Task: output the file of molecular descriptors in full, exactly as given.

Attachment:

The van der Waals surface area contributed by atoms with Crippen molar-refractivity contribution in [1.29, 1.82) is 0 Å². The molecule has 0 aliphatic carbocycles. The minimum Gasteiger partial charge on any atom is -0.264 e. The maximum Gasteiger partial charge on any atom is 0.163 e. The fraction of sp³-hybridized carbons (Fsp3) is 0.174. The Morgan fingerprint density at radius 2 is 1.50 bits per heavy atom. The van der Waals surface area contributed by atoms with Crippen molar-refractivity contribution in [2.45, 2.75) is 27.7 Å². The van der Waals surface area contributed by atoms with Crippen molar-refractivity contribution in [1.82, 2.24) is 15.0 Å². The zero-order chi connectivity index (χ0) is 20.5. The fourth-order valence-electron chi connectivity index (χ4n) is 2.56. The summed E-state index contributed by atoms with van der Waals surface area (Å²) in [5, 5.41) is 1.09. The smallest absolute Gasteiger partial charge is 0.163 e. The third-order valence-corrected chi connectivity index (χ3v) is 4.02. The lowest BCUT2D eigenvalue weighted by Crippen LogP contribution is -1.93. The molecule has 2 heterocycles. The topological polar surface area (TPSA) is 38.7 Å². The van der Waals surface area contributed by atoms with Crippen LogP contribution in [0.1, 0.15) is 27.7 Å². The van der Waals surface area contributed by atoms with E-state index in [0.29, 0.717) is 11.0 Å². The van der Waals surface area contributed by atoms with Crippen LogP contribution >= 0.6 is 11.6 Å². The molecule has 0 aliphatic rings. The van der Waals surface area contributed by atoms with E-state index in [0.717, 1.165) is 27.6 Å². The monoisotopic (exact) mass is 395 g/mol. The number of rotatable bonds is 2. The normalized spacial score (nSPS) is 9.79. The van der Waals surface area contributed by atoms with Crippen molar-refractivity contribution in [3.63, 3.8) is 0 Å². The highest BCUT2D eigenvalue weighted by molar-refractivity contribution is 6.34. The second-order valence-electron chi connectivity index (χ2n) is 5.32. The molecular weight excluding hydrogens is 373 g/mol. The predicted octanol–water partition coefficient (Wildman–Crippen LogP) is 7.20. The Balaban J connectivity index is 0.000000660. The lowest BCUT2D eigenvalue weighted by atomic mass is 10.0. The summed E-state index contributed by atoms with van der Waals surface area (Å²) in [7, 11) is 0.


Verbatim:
The van der Waals surface area contributed by atoms with Crippen molar-refractivity contribution in [1.29, 1.82) is 0 Å². The molecule has 0 aliphatic carbocycles. The minimum Gasteiger partial charge on any atom is -0.264 e. The maximum Gasteiger partial charge on any atom is 0.163 e. The fraction of sp³-hybridized carbons (Fsp3) is 0.174. The Morgan fingerprint density at radius 2 is 1.50 bits per heavy atom. The van der Waals surface area contributed by atoms with Crippen molar-refractivity contribution in [2.45, 2.75) is 27.7 Å². The van der Waals surface area contributed by atoms with Crippen molar-refractivity contribution in [1.82, 2.24) is 15.0 Å². The zero-order chi connectivity index (χ0) is 20.5. The fourth-order valence-electron chi connectivity index (χ4n) is 2.56. The summed E-state index contributed by atoms with van der Waals surface area (Å²) in [5, 5.41) is 1.09. The smallest absolute Gasteiger partial charge is 0.163 e. The third-order valence-corrected chi connectivity index (χ3v) is 4.02. The lowest BCUT2D eigenvalue weighted by Crippen LogP contribution is -1.93. The molecule has 2 heterocycles. The topological polar surface area (TPSA) is 38.7 Å². The van der Waals surface area contributed by atoms with Crippen LogP contribution in [0.1, 0.15) is 27.7 Å². The van der Waals surface area contributed by atoms with E-state index in [0.29, 0.717) is 11.0 Å². The van der Waals surface area contributed by atoms with Crippen LogP contribution >= 0.6 is 11.6 Å². The molecule has 0 aliphatic rings. The van der Waals surface area contributed by atoms with E-state index in [0.717, 1.165) is 27.6 Å². The monoisotopic (exact) mass is 395 g/mol. The number of rotatable bonds is 2. The normalized spacial score (nSPS) is 9.79. The van der Waals surface area contributed by atoms with Crippen molar-refractivity contribution in [3.63, 3.8) is 0 Å². The highest BCUT2D eigenvalue weighted by molar-refractivity contribution is 6.34. The second-order valence-electron chi connectivity index (χ2n) is 5.32. The molecular weight excluding hydrogens is 373 g/mol. The predicted octanol–water partition coefficient (Wildman–Crippen LogP) is 7.20. The Balaban J connectivity index is 0.000000660. The lowest BCUT2D eigenvalue weighted by atomic mass is 10.0. The summed E-state index contributed by atoms with van der Waals surface area (Å²) in [7, 11) is 0.